Field work is used in geography to achieve several aims, identified by Lambert and Reiss (2016) as being conceptual, cognitive, procedural and social, all of which are achieved through pupils having the opportunity to experience the work that geographers do to make knowledge (Widdowson, 2017). It is in field work that we can see pupils having the opportunity to work through the ELC perhaps starting with abstract conceptualisation (learning the underpinning theories they will be investigating), moving on to active experimentation (planning the fieldwork and how they could test the theories), concrete experience (collecting the data) and finally reflective observation (considering what the data tells them in light of what they already know from the abstract conceptualisation). This should, in Kolb’s terms, support them to grasp the ideas being introduced through linking concrete examples to abstract concepts as well as transforming their understanding through the cognitive work of reflection and planning active experimentation (Kolb, 1984).

However, this approach to field work and outdoor education more generally is not without its critics. Seaman argues that the ELC’s stepwise model “inadequately explain the holistic learning processes that are central to learning from experience” (2008, p. 3). He goes on to argue that reflection may be unnecessary to learning from experience, suggesting that “people learn in experience, not from or after it.” (p. 11). This could be seen as referring to the tacit, or impressionistic, knowledge that people may gain from experience that, without reflection, they may find it hard to articulate (Moon & Leach, 2008). This acts as a reminder to geography teachers that pupils may benefit simply from being given the opportunities to experience different places and events without necessarily having to use them to do geography. Conversely, reflection comes under attack from Boud et al, not because it is unnecessary, but because it is not sufficient for learning as an individual process, and requires “support, encouragement, and intervention from others” (Boud et al, 1985 p. 36). This suggests a role for experiential learning in secondary geography but perhaps removed from its more radical constructivist underpinnings.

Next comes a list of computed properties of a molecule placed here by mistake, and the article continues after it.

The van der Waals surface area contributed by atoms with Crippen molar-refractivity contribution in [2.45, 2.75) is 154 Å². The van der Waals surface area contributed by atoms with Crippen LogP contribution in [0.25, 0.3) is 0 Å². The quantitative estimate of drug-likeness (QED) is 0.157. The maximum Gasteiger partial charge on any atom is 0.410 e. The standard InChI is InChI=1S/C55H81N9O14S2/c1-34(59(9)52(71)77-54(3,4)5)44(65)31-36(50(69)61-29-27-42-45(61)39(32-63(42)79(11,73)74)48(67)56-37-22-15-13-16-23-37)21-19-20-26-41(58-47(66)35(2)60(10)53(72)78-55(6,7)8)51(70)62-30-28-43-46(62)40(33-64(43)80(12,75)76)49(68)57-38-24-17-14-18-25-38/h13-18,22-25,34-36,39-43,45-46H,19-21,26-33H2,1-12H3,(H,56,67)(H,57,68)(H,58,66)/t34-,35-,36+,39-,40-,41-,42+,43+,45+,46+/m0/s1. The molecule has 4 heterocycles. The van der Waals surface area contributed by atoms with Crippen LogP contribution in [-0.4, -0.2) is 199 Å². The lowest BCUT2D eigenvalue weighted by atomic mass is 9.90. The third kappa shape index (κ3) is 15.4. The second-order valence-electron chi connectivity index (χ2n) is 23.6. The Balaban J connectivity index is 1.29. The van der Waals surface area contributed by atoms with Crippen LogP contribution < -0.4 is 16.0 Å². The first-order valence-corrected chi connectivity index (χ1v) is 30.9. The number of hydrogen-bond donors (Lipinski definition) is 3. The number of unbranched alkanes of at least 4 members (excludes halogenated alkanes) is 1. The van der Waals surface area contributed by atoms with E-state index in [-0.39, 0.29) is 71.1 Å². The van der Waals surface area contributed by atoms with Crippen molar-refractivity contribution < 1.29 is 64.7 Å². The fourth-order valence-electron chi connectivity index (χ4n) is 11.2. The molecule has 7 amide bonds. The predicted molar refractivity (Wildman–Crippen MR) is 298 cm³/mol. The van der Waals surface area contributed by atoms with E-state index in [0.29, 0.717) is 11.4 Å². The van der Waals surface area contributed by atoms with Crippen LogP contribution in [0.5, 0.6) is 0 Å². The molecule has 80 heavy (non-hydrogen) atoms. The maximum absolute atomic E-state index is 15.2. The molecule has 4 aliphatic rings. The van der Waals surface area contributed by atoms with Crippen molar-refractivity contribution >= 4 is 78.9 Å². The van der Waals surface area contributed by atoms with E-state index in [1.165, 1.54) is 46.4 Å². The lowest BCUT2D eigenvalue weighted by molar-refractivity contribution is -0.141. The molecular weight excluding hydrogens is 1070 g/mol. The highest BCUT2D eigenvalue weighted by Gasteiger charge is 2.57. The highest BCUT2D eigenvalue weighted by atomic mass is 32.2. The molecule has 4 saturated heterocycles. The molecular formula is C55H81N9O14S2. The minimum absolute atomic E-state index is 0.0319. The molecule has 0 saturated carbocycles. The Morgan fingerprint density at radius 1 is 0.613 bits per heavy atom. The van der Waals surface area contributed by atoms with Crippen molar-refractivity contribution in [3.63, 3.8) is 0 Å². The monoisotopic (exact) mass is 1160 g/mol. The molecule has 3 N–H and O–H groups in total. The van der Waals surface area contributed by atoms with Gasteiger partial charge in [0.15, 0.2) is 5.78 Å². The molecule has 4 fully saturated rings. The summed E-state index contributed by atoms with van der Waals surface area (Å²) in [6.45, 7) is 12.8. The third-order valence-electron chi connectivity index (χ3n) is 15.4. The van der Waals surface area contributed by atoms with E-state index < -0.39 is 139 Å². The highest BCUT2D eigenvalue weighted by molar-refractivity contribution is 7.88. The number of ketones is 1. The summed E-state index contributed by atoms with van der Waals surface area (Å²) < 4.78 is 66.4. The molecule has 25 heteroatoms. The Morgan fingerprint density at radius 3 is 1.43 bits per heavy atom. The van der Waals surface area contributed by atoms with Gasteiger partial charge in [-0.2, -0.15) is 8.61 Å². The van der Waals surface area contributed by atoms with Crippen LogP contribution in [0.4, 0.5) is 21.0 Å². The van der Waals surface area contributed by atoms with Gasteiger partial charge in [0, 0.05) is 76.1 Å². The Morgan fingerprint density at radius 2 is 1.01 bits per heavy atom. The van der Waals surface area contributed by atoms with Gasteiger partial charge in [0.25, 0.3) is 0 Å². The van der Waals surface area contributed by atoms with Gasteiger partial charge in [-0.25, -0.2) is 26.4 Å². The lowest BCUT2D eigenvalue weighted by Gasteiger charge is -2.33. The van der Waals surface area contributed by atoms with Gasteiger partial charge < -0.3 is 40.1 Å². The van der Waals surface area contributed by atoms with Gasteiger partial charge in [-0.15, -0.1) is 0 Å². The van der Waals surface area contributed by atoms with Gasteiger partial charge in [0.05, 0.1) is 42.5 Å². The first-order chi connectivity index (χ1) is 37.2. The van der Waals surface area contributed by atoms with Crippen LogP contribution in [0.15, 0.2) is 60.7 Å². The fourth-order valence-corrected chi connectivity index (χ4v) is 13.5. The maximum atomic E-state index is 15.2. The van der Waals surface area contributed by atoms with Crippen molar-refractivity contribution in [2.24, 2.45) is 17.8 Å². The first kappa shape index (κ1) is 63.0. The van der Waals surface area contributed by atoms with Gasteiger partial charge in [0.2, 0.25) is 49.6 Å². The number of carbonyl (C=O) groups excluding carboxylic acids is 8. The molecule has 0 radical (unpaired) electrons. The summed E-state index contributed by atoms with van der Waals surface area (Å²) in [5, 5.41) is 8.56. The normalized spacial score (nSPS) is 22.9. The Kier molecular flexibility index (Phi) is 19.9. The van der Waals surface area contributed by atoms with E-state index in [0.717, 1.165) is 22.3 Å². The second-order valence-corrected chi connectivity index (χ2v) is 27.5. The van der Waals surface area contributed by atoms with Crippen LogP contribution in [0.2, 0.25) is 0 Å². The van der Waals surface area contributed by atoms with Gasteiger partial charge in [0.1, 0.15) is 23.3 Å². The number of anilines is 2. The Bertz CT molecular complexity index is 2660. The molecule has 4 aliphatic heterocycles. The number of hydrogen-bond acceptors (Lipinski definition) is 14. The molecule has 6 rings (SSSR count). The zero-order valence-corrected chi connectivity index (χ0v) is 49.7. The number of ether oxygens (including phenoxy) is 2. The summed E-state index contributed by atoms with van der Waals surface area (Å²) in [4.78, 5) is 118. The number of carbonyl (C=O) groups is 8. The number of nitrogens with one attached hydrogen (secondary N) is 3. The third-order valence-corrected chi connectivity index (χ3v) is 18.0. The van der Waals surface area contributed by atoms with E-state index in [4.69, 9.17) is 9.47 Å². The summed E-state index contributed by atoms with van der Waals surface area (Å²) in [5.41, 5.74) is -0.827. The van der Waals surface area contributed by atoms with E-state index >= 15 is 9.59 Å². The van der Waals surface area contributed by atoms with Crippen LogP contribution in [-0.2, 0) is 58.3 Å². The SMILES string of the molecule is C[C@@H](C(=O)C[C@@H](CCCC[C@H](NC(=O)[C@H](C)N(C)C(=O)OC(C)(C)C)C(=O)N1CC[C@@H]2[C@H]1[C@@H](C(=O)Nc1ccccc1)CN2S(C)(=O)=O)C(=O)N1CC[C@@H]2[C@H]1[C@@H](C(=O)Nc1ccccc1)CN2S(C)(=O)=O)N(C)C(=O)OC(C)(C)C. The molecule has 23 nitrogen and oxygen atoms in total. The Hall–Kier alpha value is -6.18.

In my view, the theory or, to borrow Fox’s term, guiding myth that pupils learn from experience has been widely accepted in secondary school education, and more particularly in secondary school geography education. However, this has often been based on a misapplication of ideas such as Dale’s Cone of Experience as discussed above. This has meant that whilst the notion that learning from experience is preferable has been adopted, the actual practices have not been. Instead we see more of the substitute experiences as used by Healey and Jenkins. Kolb’s ELC certainly does have a place in geography education as a useful guiding principle when designing fieldwork to enhance learning of substantive concepts rather than for purely tacit knowledge. However, learning, as defined by Illeris as a process leading to “permanent capacity change” (2018 p.1), is a very broad term. It seems likely that different theories of learning will apply to different pedagogies adopted in the search for creating these different types of capacity change. Experiential learning theory will be useful when learning centres on concrete experience but will be less applicable when attempting to move pupils beyond the experiences available to them.

This was written for my MEd in Education (Learning and Teaching) from the Open University.

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References

Boud, D., Keogh, R., and Walker, D. (1985) ‘Promoting reflection in learning: A model’ in Boud, D., Keogh, R., and Walker, D. (eds) , Reflection: Turning experience into learning. New York: Kogan Page pp 19 – 40.

Chi, M. Feltovitch, P. and Glaser, R. (1981) Categorization and representation of physics problems by experts and novices. Cognitive Science, 5 (2), 121 – 152.